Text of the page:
Philip’s analysis of changes in the tale demonstrates important trends. Many of the characteristics modern audiences associate with the Cinderella tale are in fact European additions to an Oriental tale rather than part of the original tale itself. Although additions and changes being made to tales are part of the natural lifecycles of tales, it is interesting to note that many of the original characteristics of the tale have not survived in the most widely known versions of the tale. It is also important to note the particular changes that were made. In European tales the prince meets Cinderella prior to searching for her with the aid of her lost item though in earlier versions of the tale he did not meet her before this search. Although the social event helps to explain why Cinderella is in possession of a valuable object it also calls into question how she obtained this object. It is interesting to note the changes that took place in this explanation as well. The helpful deceased mother’s spirit in the form of a plant or animal slowly diminished over time while the presence of the fairy godmother was created, particularly by Perrault.24 This changes the behavior of Cinderella in several ways. Taking away the helpful animal or tree also takes away some of Cinderella’s cleverness and her ability to take part in helping herself. In the stories with a fairy godmother Cinderella is left with very little mental work to do other than to remember to meet the deadline imposed on how late she may be gone. In other tales, she faces more challenges to overcome such as how to sort legumes or how to be outfitted in the first place, which she manages with the help of the animal she has taken care of or the tree that she has also paid attention to. Cinderella does not always receive oral advice from the animals or trees and must use her own cleverness to not be caught by her stepmother and stepsisters. Tales that include the fairy godmother reduce Cinderella in some ways as she has little to do that requires her own initiative and in fact is instructed as to how to act and what she must do throughout the tale. This in part may be attributed to the impact male literary figures had on the tale as the imposed their own beliefs on it, pruning it into proper shape to be published or using the tale to criticize the standards set upon women during that time. This in turn reveals significant clues as to the nature of the role of women within society in that they chafed at the roles they were given and chose to confirm their intellect by sharing such tales and rebelling against males who constrained them. As usual, these tales are revealing in terms of the impact marriage had upon the life of women. The Cinderella tale demonstrates the importance of marriage to women and the significance in marrying a male who was able to be a provider or was even of a higher class. The European versions of the tale as well as some of the older versions demonstrate that a woman’s future depended upon her marriage and that having a suitable husband was crucial for survival.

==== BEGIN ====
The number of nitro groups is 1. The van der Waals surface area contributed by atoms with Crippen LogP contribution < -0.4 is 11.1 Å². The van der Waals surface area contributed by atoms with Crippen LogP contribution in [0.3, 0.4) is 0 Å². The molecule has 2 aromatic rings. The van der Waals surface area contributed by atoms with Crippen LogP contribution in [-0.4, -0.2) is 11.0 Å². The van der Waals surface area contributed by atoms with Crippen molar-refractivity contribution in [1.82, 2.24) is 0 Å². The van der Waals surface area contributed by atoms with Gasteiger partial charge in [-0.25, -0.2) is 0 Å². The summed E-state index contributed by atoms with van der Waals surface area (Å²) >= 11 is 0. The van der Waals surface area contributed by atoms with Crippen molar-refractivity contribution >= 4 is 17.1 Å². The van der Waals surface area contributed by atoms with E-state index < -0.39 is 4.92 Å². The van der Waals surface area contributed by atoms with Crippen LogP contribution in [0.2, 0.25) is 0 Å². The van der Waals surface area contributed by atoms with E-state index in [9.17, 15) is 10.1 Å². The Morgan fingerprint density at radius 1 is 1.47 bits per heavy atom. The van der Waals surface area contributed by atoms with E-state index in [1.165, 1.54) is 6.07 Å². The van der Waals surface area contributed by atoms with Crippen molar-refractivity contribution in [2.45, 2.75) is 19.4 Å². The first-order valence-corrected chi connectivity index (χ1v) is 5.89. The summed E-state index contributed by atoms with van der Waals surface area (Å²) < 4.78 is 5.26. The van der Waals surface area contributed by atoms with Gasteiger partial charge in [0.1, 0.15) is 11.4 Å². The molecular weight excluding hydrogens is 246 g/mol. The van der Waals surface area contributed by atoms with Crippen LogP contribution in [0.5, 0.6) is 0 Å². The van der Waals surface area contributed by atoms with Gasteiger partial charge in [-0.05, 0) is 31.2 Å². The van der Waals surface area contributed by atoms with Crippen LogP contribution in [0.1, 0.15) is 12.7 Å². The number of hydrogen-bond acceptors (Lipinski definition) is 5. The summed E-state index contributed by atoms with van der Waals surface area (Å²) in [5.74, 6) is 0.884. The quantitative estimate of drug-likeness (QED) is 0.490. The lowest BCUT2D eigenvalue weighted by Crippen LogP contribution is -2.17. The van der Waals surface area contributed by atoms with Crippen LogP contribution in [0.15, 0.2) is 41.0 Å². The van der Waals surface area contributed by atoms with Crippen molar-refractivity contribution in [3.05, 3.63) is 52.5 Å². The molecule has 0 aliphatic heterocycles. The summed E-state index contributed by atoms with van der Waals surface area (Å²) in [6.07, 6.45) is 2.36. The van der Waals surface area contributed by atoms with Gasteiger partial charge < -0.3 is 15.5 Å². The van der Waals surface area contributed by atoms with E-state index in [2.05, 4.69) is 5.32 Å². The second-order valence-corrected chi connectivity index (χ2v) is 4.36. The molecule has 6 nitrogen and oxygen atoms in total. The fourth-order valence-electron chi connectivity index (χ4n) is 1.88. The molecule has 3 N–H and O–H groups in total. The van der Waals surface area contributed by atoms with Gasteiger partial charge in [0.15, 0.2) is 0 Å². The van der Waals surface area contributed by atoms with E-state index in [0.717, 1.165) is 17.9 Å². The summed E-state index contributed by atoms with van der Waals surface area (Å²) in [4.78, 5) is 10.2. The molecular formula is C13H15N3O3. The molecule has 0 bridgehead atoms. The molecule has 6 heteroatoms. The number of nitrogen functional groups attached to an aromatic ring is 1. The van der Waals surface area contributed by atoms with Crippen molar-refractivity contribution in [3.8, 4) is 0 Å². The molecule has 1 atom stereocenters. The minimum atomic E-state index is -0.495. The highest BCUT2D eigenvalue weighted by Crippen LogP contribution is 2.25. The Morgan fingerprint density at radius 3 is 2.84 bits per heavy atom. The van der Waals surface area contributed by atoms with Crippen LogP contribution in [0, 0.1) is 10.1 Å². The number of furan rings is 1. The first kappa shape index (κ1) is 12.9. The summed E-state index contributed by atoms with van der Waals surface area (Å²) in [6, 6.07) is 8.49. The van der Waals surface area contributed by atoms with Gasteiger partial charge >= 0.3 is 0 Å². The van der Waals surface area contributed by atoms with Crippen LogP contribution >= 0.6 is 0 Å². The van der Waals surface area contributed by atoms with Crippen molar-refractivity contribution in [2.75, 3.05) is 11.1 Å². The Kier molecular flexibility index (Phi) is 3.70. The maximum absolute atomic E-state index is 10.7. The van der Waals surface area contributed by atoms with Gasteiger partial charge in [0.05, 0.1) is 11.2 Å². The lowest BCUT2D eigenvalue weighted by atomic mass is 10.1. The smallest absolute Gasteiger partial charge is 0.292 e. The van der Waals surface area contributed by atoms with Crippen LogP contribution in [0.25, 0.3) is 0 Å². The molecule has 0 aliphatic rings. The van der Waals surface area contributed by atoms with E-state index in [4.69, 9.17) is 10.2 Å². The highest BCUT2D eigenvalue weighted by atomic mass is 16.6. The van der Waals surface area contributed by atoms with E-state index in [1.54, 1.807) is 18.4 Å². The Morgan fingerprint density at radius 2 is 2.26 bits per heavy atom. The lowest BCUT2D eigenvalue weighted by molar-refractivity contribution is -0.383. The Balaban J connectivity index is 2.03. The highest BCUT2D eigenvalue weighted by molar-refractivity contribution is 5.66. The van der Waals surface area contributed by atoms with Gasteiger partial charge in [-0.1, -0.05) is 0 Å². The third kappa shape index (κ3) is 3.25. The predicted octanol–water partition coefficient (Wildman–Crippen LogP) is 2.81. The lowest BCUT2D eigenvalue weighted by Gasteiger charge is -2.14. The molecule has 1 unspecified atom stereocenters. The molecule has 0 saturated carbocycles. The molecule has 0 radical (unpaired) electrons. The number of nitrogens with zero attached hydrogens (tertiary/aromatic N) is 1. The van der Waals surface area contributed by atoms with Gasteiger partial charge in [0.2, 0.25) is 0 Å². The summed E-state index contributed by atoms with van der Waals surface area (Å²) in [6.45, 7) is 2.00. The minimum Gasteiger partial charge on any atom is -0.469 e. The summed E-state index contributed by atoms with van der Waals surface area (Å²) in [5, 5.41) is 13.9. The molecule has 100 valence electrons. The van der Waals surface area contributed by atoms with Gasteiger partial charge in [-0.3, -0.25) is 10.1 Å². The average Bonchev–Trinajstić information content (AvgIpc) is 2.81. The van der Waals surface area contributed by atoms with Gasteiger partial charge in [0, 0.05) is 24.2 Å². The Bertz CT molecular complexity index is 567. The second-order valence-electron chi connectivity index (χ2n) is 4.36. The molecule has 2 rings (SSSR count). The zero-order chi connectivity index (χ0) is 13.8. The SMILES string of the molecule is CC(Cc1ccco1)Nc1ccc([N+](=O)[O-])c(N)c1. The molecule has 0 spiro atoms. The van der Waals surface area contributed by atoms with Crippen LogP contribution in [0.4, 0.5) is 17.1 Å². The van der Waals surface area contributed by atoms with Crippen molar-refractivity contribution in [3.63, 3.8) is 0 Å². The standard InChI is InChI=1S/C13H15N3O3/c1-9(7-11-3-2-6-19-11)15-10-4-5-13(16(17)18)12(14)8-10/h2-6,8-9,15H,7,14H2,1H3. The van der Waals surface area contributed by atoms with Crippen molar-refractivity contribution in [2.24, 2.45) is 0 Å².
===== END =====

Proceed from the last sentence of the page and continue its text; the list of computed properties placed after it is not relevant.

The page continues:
Various literary sources of the Cinderella story make use of changes in status of the main character as well as societal expectations and norms considering behavior. These fairy tales perpetuate or criticize norms depending on the differing aims of the authors. The Grimms attempted to maintain what they thought were proper morals within their works, especially in their later collections which edited the tales more heavily. This served to perpetuate the norms of the time and to teach people the consequences of good or bad behavior as well as teach other lessons, such as the vileness of characters like those of the stepfamilies. Other authors such as d’Aulnoy and Perrault criticized the expectations for the behavior of women and the upper classes in their times, using their works as a sort of commentary. Interesting to note is the way in which the mother spirit is present in some Cinderella tales but not in others. In many of the older versions of the tale the mother’s spirit takes on the form of an animal, plant, or other helpful force that allows her daughter to eventually find a happy marriage and escape the tribulations she has faced. This characteristic disappears from other versions of the tale, such as Perrault’s where the fairy godmother is introduced instead. Ralston states, “Its earlier scenes appear to have been inspired by the idea that a loving mother may be able, even after her death, to bless and assist a dutiful child.”25 This idea appears to eventually have been lost, particularly in d’Aulnoy’s telling of the tale. Her tale seems to demonstrate that women can be intelligent and that being born of high class is not enough for one to be considered good or deserving, one must still be clever, independent, and kind. The sisters in Perrault’s tale as well as those in d’Aulnoy’s find husbands as a result of the good heart of the Cinderella character and are indebted to her. Although they are not blind or poor such as in other tales, the sisters must live with the actions of the good-hearted Cinderella. D’Aulnoy summarizes well at the end of her tale with,